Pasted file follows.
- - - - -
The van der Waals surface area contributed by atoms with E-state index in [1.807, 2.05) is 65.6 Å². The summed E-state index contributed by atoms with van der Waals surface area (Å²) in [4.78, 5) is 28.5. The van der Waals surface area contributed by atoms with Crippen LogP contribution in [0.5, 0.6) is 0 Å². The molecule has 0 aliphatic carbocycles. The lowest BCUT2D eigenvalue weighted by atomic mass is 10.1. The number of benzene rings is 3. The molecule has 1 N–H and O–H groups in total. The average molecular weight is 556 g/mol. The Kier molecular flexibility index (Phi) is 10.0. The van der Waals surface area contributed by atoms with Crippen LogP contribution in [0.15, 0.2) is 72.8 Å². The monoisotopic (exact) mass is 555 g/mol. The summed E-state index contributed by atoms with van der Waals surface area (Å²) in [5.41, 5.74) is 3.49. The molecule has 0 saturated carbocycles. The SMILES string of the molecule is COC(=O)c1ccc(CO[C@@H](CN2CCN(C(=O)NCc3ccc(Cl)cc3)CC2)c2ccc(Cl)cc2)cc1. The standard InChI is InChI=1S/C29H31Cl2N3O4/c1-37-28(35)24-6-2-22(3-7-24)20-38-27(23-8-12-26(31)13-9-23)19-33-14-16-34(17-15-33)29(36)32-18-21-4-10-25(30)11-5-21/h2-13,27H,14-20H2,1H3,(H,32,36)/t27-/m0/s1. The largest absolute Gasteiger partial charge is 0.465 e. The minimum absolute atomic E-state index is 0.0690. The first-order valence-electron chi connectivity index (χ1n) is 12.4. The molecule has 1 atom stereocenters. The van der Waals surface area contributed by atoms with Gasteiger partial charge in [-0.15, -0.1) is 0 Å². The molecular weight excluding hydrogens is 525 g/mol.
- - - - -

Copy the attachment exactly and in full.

The van der Waals surface area contributed by atoms with E-state index in [1.807, 2.05) is 65.6 Å². The summed E-state index contributed by atoms with van der Waals surface area (Å²) in [4.78, 5) is 28.5. The van der Waals surface area contributed by atoms with Crippen LogP contribution in [0.5, 0.6) is 0 Å². The molecule has 0 aliphatic carbocycles. The lowest BCUT2D eigenvalue weighted by atomic mass is 10.1. The number of benzene rings is 3. The molecule has 1 N–H and O–H groups in total. The average molecular weight is 556 g/mol. The Kier molecular flexibility index (Phi) is 10.0. The van der Waals surface area contributed by atoms with Crippen LogP contribution in [0.15, 0.2) is 72.8 Å². The monoisotopic (exact) mass is 555 g/mol. The summed E-state index contributed by atoms with van der Waals surface area (Å²) in [5.41, 5.74) is 3.49. The molecule has 0 saturated carbocycles. The SMILES string of the molecule is COC(=O)c1ccc(CO[C@@H](CN2CCN(C(=O)NCc3ccc(Cl)cc3)CC2)c2ccc(Cl)cc2)cc1. The standard InChI is InChI=1S/C29H31Cl2N3O4/c1-37-28(35)24-6-2-22(3-7-24)20-38-27(23-8-12-26(31)13-9-23)19-33-14-16-34(17-15-33)29(36)32-18-21-4-10-25(30)11-5-21/h2-13,27H,14-20H2,1H3,(H,32,36)/t27-/m0/s1. The largest absolute Gasteiger partial charge is 0.465 e. The minimum absolute atomic E-state index is 0.0690. The first-order valence-electron chi connectivity index (χ1n) is 12.4. The molecule has 1 atom stereocenters. The van der Waals surface area contributed by atoms with Gasteiger partial charge in [-0.15, -0.1) is 0 Å². The molecular weight excluding hydrogens is 525 g/mol.